• C

How to represent a russian string ( unicode ) in a C string..

I need to store russian months in an array ?

I am working on an older embedded project and need to represent Russian months in c source code. With this processor the characters are 16bits so I can put unicoode characters in them.
But all the string functions are 8bits.  If I enter the unicode characters in the IDE I get ???? instead.

static const char*sEnglishNames[13] ={"","January","February","March","April","May",
"June","July","August","September","October","November", "December"};

Russian months

¿¿¿¿¿¿   -   January
¿¿¿¿¿¿¿   -   February
¿¿¿¿   -   March
¿¿¿¿¿¿   -   April
¿¿¿   -   May
¿¿¿¿   -   June
¿¿¿¿   -   July
¿¿¿¿¿¿   -   August
¿¿¿¿¿¿¿¿   -   September
¿¿¿¿¿¿¿   -   October
¿¿¿¿¿¿   -   November
¿¿¿¿¿¿¿   -   December
TremorBlueAsked:
Who is Participating?
 
JimBeveridgeCommented:
Characters are just numbers - even Unicode characters. Write the Unicode file in your favorite editor. Put a a space between each month. For example, in English:
Jan Feb Mar Apr May Jun Jul Aug Sep Oct Nov Dec

Write a short application that opens the file and spits out the raw binary as C bytes. For example, the output for the English above would be:


unsigned char months[] = {
0x4A, 0x00, 0x61, 0x00, 0x6E, 0x00, 0x20, 0x00, 0x46, 0x00, 0x65, 0x00, 0x62, 0x00, 0x20, 0x00
0x4D, 0x00, 0x61, 0x00, 0x72, 0x00, 0x20, 0x00, 0x41, 0x00, 0x70, 0x00, 0x72, 0x00, 0x20, 0x00
0x4D, 0x00, 0x61, 0x00, 0x79, 0x00, 0x20, 0x00, 0x4A, 0x00, 0x75, 0x00, 0x6E, 0x00, 0x20, 0x00
0x4A, 0x00, 0x75, 0x00, 0x6C, 0x00, 0x20, 0x00, 0x41, 0x00, 0x75, 0x00, 0x67, 0x00, 0x20, 0x00
0x53, 0x00, 0x65, 0x00, 0x70, 0x00, 0x20, 0x00, 0x4F, 0x00, 0x63, 0x00, 0x74, 0x00, 0x20, 0x00
4E, 0x00, 0x6F, 0x00, 0x76, 0x00, 0x20, 0x00, 0x44, 0x00, 0x65, 0x00, 0x63, 0x00
};

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TremorBlueAuthor Commented:
They were converted to ??? as well..  try here.

http://www.russianlessons.net/vocabulary/nouns_days.php
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Infinity08Commented:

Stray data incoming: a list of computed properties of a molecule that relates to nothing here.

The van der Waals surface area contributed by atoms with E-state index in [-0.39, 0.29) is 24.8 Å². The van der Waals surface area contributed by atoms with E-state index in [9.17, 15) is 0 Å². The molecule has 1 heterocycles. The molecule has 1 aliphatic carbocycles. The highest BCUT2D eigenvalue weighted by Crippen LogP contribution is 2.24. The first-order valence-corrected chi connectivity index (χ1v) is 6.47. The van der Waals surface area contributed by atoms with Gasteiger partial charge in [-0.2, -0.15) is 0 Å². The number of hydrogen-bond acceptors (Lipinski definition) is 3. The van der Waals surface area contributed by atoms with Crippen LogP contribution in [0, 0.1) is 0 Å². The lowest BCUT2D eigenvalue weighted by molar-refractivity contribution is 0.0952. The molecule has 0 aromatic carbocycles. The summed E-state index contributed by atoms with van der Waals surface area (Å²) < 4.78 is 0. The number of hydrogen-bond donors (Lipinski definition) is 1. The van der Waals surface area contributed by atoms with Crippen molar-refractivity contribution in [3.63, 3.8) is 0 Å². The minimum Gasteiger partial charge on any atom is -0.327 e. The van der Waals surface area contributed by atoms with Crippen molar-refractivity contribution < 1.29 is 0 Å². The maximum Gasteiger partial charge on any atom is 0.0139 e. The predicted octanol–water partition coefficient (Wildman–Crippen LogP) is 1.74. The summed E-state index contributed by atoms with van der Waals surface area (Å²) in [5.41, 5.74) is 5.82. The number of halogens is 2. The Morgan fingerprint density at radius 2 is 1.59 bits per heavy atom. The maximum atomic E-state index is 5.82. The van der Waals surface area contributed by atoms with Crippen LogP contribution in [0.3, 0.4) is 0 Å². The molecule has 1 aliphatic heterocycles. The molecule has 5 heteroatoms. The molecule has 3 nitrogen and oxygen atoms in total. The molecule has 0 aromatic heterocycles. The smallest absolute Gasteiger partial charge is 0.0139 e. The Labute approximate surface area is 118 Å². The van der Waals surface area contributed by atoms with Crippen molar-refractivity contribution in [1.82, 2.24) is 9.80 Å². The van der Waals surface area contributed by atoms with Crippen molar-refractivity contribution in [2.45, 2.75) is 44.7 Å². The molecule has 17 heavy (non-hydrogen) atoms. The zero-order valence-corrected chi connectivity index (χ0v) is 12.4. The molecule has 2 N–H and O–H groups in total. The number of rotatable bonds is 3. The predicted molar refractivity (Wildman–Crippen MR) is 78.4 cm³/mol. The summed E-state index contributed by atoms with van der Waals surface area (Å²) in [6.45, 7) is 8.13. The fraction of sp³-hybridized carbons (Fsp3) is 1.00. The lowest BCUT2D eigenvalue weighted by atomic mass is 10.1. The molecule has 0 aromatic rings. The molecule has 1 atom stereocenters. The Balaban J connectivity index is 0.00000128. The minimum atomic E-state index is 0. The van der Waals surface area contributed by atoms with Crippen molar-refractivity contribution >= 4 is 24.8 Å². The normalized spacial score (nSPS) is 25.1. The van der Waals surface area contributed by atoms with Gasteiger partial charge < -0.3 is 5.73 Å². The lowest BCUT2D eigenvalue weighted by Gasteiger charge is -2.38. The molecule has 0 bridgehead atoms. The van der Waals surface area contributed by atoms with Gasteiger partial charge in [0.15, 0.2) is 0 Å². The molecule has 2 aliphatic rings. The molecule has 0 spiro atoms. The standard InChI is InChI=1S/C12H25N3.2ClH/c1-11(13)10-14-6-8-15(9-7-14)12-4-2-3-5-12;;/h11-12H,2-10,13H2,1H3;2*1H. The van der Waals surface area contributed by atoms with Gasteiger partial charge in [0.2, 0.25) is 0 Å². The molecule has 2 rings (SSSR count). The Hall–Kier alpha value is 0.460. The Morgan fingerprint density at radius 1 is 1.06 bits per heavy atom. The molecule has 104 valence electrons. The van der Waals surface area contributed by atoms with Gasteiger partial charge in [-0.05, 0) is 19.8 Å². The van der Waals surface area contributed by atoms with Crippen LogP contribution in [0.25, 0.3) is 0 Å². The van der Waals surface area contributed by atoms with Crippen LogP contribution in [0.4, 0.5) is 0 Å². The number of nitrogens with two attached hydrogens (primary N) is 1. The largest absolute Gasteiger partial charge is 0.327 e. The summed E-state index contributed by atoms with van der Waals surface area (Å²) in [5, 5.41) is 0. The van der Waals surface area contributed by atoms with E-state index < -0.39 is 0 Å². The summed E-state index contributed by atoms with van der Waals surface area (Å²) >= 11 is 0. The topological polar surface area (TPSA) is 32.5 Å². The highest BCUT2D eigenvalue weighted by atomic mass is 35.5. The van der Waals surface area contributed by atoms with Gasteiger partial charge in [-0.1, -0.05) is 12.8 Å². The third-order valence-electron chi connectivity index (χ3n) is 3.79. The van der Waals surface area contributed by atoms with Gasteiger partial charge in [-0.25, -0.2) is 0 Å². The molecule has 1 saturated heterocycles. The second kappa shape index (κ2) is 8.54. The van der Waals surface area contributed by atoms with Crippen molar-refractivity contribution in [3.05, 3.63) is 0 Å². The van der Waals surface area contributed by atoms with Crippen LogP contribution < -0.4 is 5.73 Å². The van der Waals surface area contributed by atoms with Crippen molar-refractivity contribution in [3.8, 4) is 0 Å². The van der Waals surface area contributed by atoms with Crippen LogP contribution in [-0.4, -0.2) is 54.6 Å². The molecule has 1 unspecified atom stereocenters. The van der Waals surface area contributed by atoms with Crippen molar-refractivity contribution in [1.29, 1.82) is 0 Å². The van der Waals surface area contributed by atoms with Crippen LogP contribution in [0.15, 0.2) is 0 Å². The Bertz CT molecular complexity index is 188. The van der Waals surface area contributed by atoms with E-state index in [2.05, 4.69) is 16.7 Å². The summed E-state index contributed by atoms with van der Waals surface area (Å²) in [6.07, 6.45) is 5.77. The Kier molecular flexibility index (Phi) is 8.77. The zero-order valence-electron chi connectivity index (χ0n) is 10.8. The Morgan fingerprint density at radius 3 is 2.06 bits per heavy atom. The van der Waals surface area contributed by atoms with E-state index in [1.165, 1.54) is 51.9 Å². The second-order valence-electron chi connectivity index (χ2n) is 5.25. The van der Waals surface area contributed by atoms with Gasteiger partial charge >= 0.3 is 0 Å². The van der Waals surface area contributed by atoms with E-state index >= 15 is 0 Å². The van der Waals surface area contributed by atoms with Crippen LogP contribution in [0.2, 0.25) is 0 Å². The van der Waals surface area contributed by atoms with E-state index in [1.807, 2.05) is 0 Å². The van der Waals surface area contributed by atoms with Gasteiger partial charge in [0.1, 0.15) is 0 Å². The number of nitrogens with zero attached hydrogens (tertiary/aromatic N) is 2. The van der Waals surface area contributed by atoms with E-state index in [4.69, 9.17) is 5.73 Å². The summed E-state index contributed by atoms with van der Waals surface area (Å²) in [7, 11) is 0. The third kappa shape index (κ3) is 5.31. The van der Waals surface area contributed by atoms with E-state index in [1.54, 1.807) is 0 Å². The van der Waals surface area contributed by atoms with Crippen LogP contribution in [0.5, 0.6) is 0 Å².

For Unicode support, it's best to use an external library, like ICU :

        http://site.icu-project.org/
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Todd GerbertIT ConsultantCommented:
Works for me copy & pasting the Russian names.  Note however, that your unicode strings are going to be wchar_t* and not char*, unicode string literals are prefixed with "L", and you need to make sure your editor will save your source code file as unicode.

wchar_t *sRussianMonths[3] = { L"¿¿¿¿¿¿", L"¿¿¿¿¿¿¿", L"¿¿¿¿"};

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Todd GerbertIT ConsultantCommented:
Well, I guess EE doesn't support Unicode strings. ;)

Maybe if I don't put it in a code block...

wchar_t *sRussianMonths[3] = { L"¿¿¿¿¿¿", L"¿¿¿¿¿¿¿", L"¿¿¿¿"};
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Infinity08Commented:
wchar_t is very platform dependent, and is not guaranteed to be able to store the Unicode character you try to put in it. So, it is not recommended to use it if you need Unicode support in your application - especially not if you'd like that Unicode support to be portable.

Instead, use an external library like the one I suggested earlier.
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Todd GerbertIT ConsultantCommented:
Agreed, http:#a35439793 is the better approach - I had just left the window sitting open for a few minutes and so didn't see your comment before I hit submit. ;)
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Infinity08Commented:
An open window is good !! Brings in fresh air :)
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TremorBlueAuthor Commented:
Yes but forget about experts exchange I don't mind that it doesnt work there.

 I want to know how to do unicode strings inside an old ccompiler.

 I was thinking about just using the unicode numbers .. ?
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Infinity08Commented:
Please refer to my first reply ;)
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sarabandeCommented:
how old is the c compiler?

can you check whether the below compiles

#include <stdio.h>

int main()
{
    wchar_t * pws = L"January";
    int szwc = sizeof(wchar_t);
    wprintf(L"%s %d", pws, szwc);    
    return 0;
}

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and if yes tell whether it prints correctly?

Sara
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TremorBlueAuthor Commented:
The compiler does not support wchar_t.

I don't need to have a library like ICU.

As my question says I just need to store the unicode characters in an array.

It looks like I have to store the characters in an array of shorts.
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Infinity08Commented:
>> As my question says I just need to store the unicode characters in an array.

So you don't ever want to display them ?
Can you be sure that all unicode characters you'll ever use will be (exactly) 16 bits wide ?
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JimBeveridgeCommented:
Forgot the final instructions - create an array of points that are indexed into the array above. This can be done automatically at runtime by searching for the spaces, which you'll then want to turn into zeros so that the strings are null terminated. (Also, my sample array needs ,0x00,0x00 at the end to terminate it properly.)

One thing you have to be careful of is that you have to read the file and write the result as bytes, not as shorts, otherwise you'll have problems on little-endian architectures.
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